Hazard reduction burn in Berowra Valley National Park
A 50-hectare hazard reduction burn is planned for Berowra Valley National Park, north of Mount Colah from Tuesday 6 December, weather permitting.
NSW National Parks and Wildlife Service (NPWS) Area Manager Greg Kirby said the purpose of the burn is to reduce naturally accumulated fuel loads in the park.
'We are taking advantage of favourable conditions to do this burn on the outskirts of Sydney, involving around 150 NPWS firefighters and crews from the NSW Rural Fire Service (RFS).
'This will help to help protect private properties and businesses in and around Mount Kuring-Gai and Mount Colah in the event of a wildfire.
'The following walking track and management trails will be closed for the duration of the burn:
- Lyre Bird Gully Track between the Great North Walk and Glenview Road.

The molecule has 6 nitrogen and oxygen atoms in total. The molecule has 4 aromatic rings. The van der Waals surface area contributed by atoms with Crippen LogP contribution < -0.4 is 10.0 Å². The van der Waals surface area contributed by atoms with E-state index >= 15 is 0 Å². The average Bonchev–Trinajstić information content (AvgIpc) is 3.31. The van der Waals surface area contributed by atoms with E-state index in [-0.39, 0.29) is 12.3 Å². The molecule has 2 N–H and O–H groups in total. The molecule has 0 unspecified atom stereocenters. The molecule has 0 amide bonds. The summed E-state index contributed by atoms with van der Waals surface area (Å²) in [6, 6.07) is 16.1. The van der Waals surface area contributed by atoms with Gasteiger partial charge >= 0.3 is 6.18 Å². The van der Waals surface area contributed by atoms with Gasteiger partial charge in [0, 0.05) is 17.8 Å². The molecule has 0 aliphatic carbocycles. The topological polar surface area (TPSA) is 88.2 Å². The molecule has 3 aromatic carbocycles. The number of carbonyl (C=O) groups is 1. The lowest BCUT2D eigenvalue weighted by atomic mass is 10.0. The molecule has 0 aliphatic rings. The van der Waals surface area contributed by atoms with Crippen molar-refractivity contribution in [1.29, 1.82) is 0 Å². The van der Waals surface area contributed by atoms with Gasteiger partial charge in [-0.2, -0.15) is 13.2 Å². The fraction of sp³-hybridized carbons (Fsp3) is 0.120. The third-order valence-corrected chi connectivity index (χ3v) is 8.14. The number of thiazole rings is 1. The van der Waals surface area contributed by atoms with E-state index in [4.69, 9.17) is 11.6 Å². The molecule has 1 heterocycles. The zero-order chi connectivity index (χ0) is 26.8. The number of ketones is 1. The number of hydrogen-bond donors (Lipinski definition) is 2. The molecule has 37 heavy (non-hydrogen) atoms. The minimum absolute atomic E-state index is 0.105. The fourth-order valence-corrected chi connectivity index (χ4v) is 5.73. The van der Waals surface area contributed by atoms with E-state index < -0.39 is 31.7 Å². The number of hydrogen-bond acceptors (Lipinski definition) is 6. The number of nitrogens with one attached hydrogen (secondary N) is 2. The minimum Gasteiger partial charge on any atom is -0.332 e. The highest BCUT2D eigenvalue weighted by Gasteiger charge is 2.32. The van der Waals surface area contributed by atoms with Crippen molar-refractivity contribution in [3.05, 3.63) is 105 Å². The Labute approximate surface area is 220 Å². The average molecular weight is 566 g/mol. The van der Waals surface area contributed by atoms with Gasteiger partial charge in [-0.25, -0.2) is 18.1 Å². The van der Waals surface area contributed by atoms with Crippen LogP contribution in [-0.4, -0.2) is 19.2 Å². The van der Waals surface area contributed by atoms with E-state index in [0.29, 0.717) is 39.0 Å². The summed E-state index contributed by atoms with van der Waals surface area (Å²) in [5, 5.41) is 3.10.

- Arthurs Trail between Merlin Close and Excelsior Road, Banyula Trail, Galahad Trail, Yatala Trail, Lyrebird Gully Trail, Crawford Trail, Mundowie Trail, Gundah Ridge Trail and Gundah Ridge Rock Climbing Area.
'Tracks and trails will be reopened when the area is assessed as safe.
'During burning activities, there will be local road closures at Crawford Road west of Glenview Road junction, Sue Place and Banyula Place.
'Only local residents and fire fighters will be able to access these areas.
'Smoke may be visible in the area, particularly to motorists using the Pacific Highway, M1 and surrounding suburban streets.
'Drivers should use caution and obey all signage and direction from fire crews.
'People who are vulnerable to smoke are encouraged to remain indoors and keep their doors and windows closed to reduce exposure,' Mr Kirby said.
The 2022–23 NPWS hazard reduction program focuses on essential burns to protect park neighbours, assets or significant habitat to ensure the ongoing recovery of wildlife impacted by the black summer bushfires.
All burns around the state are coordinated with the NSW RFS to ensure the impacts on the community, including from smoke, are assessed at a regional level.